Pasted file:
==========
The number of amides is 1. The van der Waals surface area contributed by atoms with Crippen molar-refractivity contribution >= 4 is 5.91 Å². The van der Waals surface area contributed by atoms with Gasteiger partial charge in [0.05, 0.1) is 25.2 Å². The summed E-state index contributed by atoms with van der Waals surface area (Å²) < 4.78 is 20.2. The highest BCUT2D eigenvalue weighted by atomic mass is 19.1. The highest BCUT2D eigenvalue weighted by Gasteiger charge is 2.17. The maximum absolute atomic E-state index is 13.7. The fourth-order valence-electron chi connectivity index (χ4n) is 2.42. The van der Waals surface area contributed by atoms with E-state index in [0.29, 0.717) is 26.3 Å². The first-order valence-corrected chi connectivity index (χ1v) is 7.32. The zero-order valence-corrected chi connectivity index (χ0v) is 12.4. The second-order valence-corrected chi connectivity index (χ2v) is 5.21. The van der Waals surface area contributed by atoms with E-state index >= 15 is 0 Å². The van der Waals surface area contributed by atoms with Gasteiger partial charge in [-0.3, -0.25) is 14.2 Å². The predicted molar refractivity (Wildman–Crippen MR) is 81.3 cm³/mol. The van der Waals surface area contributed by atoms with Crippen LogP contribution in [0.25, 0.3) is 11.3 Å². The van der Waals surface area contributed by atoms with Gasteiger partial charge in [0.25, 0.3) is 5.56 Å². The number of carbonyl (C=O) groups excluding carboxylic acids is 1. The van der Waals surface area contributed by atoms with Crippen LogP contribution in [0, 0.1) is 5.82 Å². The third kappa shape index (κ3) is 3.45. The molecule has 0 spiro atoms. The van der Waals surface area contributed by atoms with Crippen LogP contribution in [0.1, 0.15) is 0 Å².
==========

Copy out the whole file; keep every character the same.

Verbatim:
The number of amides is 1. The van der Waals surface area contributed by atoms with Crippen molar-refractivity contribution >= 4 is 5.91 Å². The van der Waals surface area contributed by atoms with Gasteiger partial charge in [0.05, 0.1) is 25.2 Å². The summed E-state index contributed by atoms with van der Waals surface area (Å²) < 4.78 is 20.2. The highest BCUT2D eigenvalue weighted by atomic mass is 19.1. The highest BCUT2D eigenvalue weighted by Gasteiger charge is 2.17. The maximum absolute atomic E-state index is 13.7. The fourth-order valence-electron chi connectivity index (χ4n) is 2.42. The van der Waals surface area contributed by atoms with E-state index in [0.29, 0.717) is 26.3 Å². The first-order valence-corrected chi connectivity index (χ1v) is 7.32. The zero-order valence-corrected chi connectivity index (χ0v) is 12.4. The second-order valence-corrected chi connectivity index (χ2v) is 5.21. The van der Waals surface area contributed by atoms with E-state index >= 15 is 0 Å². The van der Waals surface area contributed by atoms with Gasteiger partial charge in [-0.3, -0.25) is 14.2 Å². The predicted molar refractivity (Wildman–Crippen MR) is 81.3 cm³/mol. The van der Waals surface area contributed by atoms with Crippen LogP contribution in [0.25, 0.3) is 11.3 Å². The van der Waals surface area contributed by atoms with Gasteiger partial charge in [0.25, 0.3) is 5.56 Å². The number of carbonyl (C=O) groups excluding carboxylic acids is 1. The van der Waals surface area contributed by atoms with Crippen LogP contribution in [0, 0.1) is 5.82 Å². The third kappa shape index (κ3) is 3.45. The molecule has 0 spiro atoms. The van der Waals surface area contributed by atoms with Crippen LogP contribution in [0.1, 0.15) is 0 Å².